Most of the TIMP patterns have variations, where participants will follow alternative finger patterns, or be given various beaters, drum sticks, plectrums and finger picks to use with the instruments as required. These equipment serve one of two functions: they either facilitate improved access to the instruments and improved sound quality and auditory feedback from their movements and playing, or they require from the participant more complex finger movements, bilateral playing patterns and additional grasp, grip or pinch movements. Some participants may struggle to grip beaters initially and be more able to access instruments using hands and fingers only, with the focus more on gross motor movement. In this way, the musical tasks demand maximum physical performance.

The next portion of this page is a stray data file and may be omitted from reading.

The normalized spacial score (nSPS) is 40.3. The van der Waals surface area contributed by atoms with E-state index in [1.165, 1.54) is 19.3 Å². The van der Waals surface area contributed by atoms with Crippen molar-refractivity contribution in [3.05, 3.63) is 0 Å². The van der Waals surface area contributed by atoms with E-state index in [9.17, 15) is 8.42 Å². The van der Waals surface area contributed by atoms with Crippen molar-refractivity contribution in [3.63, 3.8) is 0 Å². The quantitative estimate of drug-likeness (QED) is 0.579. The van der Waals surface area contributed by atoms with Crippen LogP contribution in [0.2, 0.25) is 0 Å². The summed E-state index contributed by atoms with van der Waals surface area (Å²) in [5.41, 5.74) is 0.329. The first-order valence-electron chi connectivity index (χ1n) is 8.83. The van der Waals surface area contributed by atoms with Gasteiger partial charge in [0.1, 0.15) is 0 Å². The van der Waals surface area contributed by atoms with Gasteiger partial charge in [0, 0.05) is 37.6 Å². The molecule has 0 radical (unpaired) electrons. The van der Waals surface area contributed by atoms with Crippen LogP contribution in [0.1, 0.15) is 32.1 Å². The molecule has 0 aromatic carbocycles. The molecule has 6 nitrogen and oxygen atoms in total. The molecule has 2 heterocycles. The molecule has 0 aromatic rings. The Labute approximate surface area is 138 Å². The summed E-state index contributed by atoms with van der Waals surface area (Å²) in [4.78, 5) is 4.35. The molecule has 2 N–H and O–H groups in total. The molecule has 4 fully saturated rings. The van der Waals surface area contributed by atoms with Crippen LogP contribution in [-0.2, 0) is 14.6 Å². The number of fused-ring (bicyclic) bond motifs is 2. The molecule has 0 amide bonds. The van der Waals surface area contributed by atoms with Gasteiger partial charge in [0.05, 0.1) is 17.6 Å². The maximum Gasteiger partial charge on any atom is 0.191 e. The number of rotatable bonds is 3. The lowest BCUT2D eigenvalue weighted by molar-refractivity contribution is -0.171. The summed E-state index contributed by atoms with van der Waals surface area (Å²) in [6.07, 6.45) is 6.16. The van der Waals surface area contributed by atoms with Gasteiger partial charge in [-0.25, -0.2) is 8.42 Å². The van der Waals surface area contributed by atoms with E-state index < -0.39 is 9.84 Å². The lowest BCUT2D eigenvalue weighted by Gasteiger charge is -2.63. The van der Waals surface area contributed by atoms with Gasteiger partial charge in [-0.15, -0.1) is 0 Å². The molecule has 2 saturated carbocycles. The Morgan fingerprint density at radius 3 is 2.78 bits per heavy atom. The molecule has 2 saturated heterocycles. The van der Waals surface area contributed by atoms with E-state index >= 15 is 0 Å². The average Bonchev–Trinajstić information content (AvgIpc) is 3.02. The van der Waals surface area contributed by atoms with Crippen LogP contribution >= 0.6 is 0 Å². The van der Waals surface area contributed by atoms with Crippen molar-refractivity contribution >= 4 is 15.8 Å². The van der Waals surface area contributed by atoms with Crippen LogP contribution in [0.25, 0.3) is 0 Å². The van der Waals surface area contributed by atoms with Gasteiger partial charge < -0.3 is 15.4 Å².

Pacing of movements can be problematic in hemiparetic movement disorders. Tapping exercises to external precisely paced auditory cues provide opportunities for rehearsal of movement timings. Using a metronome with a “tap” facility, each participant's playing tempo can be calculated by tapping into the metronome in-time with their playing. Following this, the researcher plays the music in a manner that strongly accents each beat. If the movements involve a high level of compensatory movements, for example from the trunk or shoulder, then the metronome speed will be reduced and the pulsed music played more slowly until the participant can be observed as having more time to plan movements between each beat, and move (playing the instrument/s) in-time with the music, or with more controlled and better quality movements. Once the performance of exercises is seen to become more fluent and the timing of playing more in-keeping with the music, then increases of approximately 10 bpm can be made provided that the movement quality is not compromised. For further reference to tempo and motor learning refer to (Massie and Malcolm, 2012; Furuya et al., 2013).
Monitoring Patient Performance